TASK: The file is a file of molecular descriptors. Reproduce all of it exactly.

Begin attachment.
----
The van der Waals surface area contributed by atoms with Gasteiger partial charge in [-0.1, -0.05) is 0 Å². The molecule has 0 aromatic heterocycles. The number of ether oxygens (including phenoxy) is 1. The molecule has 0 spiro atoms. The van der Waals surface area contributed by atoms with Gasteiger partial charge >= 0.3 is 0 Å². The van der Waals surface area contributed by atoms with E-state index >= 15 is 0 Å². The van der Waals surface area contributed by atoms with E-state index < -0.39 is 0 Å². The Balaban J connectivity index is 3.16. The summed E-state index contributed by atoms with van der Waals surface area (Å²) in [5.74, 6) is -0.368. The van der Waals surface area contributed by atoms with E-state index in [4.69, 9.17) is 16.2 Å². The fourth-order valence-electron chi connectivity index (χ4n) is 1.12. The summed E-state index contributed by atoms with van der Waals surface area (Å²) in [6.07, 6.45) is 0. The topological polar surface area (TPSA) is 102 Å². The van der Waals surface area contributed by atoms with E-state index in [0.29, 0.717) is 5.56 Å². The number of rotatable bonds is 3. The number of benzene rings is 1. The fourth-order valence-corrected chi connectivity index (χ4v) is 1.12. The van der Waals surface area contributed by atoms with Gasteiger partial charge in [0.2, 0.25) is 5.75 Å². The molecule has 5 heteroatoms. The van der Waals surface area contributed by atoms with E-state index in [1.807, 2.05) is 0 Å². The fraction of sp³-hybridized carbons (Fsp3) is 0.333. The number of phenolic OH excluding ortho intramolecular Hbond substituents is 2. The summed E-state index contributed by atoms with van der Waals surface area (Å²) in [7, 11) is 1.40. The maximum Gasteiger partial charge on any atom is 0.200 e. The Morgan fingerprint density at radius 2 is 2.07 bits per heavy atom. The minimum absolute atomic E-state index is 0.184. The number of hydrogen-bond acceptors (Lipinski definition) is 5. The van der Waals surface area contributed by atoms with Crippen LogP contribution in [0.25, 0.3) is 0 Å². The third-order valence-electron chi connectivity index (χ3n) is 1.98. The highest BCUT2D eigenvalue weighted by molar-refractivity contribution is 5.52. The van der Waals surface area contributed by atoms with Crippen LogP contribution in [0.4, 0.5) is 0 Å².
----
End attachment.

The van der Waals surface area contributed by atoms with Gasteiger partial charge in [-0.1, -0.05) is 0 Å². The molecule has 0 aromatic heterocycles. The number of ether oxygens (including phenoxy) is 1. The molecule has 0 spiro atoms. The van der Waals surface area contributed by atoms with Gasteiger partial charge >= 0.3 is 0 Å². The van der Waals surface area contributed by atoms with E-state index >= 15 is 0 Å². The van der Waals surface area contributed by atoms with E-state index < -0.39 is 0 Å². The Balaban J connectivity index is 3.16. The summed E-state index contributed by atoms with van der Waals surface area (Å²) in [5.74, 6) is -0.368. The van der Waals surface area contributed by atoms with E-state index in [4.69, 9.17) is 16.2 Å². The fourth-order valence-electron chi connectivity index (χ4n) is 1.12. The summed E-state index contributed by atoms with van der Waals surface area (Å²) in [6.07, 6.45) is 0. The topological polar surface area (TPSA) is 102 Å². The van der Waals surface area contributed by atoms with E-state index in [0.29, 0.717) is 5.56 Å². The number of rotatable bonds is 3. The number of benzene rings is 1. The fourth-order valence-corrected chi connectivity index (χ4v) is 1.12. The van der Waals surface area contributed by atoms with Gasteiger partial charge in [0.2, 0.25) is 5.75 Å². The molecule has 5 heteroatoms. The van der Waals surface area contributed by atoms with E-state index in [1.807, 2.05) is 0 Å². The fraction of sp³-hybridized carbons (Fsp3) is 0.333. The number of phenolic OH excluding ortho intramolecular Hbond substituents is 2. The summed E-state index contributed by atoms with van der Waals surface area (Å²) in [7, 11) is 1.40. The maximum Gasteiger partial charge on any atom is 0.200 e. The Morgan fingerprint density at radius 2 is 2.07 bits per heavy atom. The minimum absolute atomic E-state index is 0.184. The number of hydrogen-bond acceptors (Lipinski definition) is 5. The van der Waals surface area contributed by atoms with Crippen LogP contribution in [0.25, 0.3) is 0 Å². The third-order valence-electron chi connectivity index (χ3n) is 1.98. The highest BCUT2D eigenvalue weighted by molar-refractivity contribution is 5.52. The van der Waals surface area contributed by atoms with Crippen LogP contribution in [0.4, 0.5) is 0 Å².